Since Nuremberg, physicians have continued to perpetrate and facilitate human rights violations. (65) Physicians have been directly involved in the torture of prisoners, (66) as well as activities that facilitate torture. (67) In addition, physicians have abused psychiatry for political motives, involving psychological torture, false psychiatric diagnosis, and commitment of political dissidents under the guise of treatment for mental illness. (68) As state actors, physicians have violated human rights by taking part in forcible sterilization, force-feeding of hunger strikers, flogging, prolonged solitary confinement, and punitive amputation and mutilation. (69) Using their medical training in prisoner interrogations, physicians have taken a role in the forcible administration of nontherapeutic medications intended to reduce prisoner resistance. (70)

Numerous studies have documented the role of physicians in human rights abuses. Physicians had long collaborated with torturous regimes throughout the world, including Turkey, (71) Egypt, (72) Chile, (73) and Iraq. (74) Although predominantly confined to police states, democracies are not without incidence of physician abuse, most notably by the French in Algeria, the British in Northern Ireland, the Israelis in the Palestinian Territories, and the Spanish in the Basque region. (75)

In the past year, it has become clear that physicians have taken an active role in violating rights in the course of the United States' ever-expanding "War on Terror." Studies, based upon interviews with prisoners and soldiers and a review of existing government documents, have begun to uncover the role of U.S. military medical personnel in the human rights abuses of prisoners in Afghanistan, Iraq, and Guantanamo Bay, Cuba. (76) Including physician collaboration in coercive interrogations, falsification of injury reports, and withholding of basic medical services, these reports depict circumstances in which U.S. military physicians acted in deliberate contravention of international human rights and the Geneva Conventions. (77) In light of these abuses, analysts have renewed their injunctions against physician complicity in human rights violations, admonishing that "Abu Ghraib should serve as an eleventh hour wake-up call for the western world to rediscover and live by the values enshrined in its international treaties and democratic institutions." (78)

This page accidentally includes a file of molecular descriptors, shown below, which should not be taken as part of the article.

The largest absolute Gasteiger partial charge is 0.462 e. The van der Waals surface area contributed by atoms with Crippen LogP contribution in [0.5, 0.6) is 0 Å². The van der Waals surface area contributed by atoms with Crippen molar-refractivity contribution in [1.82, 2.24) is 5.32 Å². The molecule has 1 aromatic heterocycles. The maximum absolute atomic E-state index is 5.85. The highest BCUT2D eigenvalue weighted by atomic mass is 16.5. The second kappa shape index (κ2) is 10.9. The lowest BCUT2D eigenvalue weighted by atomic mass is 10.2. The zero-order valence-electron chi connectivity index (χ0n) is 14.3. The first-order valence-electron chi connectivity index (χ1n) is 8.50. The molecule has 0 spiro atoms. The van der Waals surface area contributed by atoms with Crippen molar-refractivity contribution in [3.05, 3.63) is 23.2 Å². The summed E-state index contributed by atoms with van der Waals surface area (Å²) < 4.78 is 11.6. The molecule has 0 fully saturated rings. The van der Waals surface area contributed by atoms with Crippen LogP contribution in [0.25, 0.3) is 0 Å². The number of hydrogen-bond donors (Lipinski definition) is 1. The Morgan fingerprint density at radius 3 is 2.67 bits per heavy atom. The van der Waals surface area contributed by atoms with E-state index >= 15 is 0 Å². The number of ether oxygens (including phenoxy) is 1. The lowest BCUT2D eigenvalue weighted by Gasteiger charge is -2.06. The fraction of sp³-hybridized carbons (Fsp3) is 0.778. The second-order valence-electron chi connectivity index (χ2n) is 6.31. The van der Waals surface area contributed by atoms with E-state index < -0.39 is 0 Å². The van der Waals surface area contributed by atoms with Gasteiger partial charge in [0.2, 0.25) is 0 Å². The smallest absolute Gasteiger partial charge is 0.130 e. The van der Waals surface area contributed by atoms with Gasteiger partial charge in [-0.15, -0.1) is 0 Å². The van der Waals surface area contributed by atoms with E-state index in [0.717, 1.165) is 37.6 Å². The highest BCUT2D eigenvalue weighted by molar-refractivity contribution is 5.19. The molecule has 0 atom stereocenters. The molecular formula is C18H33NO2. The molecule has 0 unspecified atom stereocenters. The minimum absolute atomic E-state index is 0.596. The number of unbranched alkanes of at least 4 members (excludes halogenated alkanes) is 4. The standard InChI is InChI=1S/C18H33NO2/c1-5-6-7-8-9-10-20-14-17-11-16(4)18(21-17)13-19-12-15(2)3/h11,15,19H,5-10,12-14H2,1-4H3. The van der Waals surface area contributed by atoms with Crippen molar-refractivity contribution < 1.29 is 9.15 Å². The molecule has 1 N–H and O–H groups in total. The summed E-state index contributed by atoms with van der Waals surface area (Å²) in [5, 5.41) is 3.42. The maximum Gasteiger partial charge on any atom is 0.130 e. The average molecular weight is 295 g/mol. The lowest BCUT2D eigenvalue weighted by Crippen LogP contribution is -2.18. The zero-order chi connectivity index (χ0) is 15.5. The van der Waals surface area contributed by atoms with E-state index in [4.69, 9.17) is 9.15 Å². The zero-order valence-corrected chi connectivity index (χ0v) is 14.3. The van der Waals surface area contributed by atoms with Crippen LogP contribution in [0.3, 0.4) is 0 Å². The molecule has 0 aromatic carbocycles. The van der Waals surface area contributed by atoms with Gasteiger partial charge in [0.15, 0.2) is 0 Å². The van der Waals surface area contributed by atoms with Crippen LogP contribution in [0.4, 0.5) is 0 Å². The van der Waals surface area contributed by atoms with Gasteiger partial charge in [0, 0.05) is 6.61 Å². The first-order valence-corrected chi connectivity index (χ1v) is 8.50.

Beyond their clearly criminal participation in torture, physicians also take part in less truistic violations of human rights, including human experimentation on unwilling subjects; (79) advisement on and participation in corporal and capital punishment; (80) research on banned biological and chemical weapons; (81) and denial of and discrimination in the provision of health services. (82) Although such injurious actions do not engender the same prosecutorial response as those falling within the international torture framework, they nevertheless implicate physician participation in the violation of human rights.

Finally, physicians facilitate human rights violations through silence. By treating victims of these violations while remaining silent as to the cause of their plight, physicians aid repressive regimes by allowing nations to shield their human rights violations from public scrutiny. (83) Physicians who fail to document the injuries of human rights victims prevent the abuse from being proved, thereby making physicians accomplices in the further victimization of these individuals. (84) Specifically, in prison abuse cases, "[d]octors and nurses ... are often an abused prisoner's only contact with the outside world," and thus, "must assume a weighty responsibility as potential accessories. But they are pressured by members of intelligence organizations, the police, or the military to keep quiet or to document the 'natural' deaths of victims who have died as a result of torture." (85)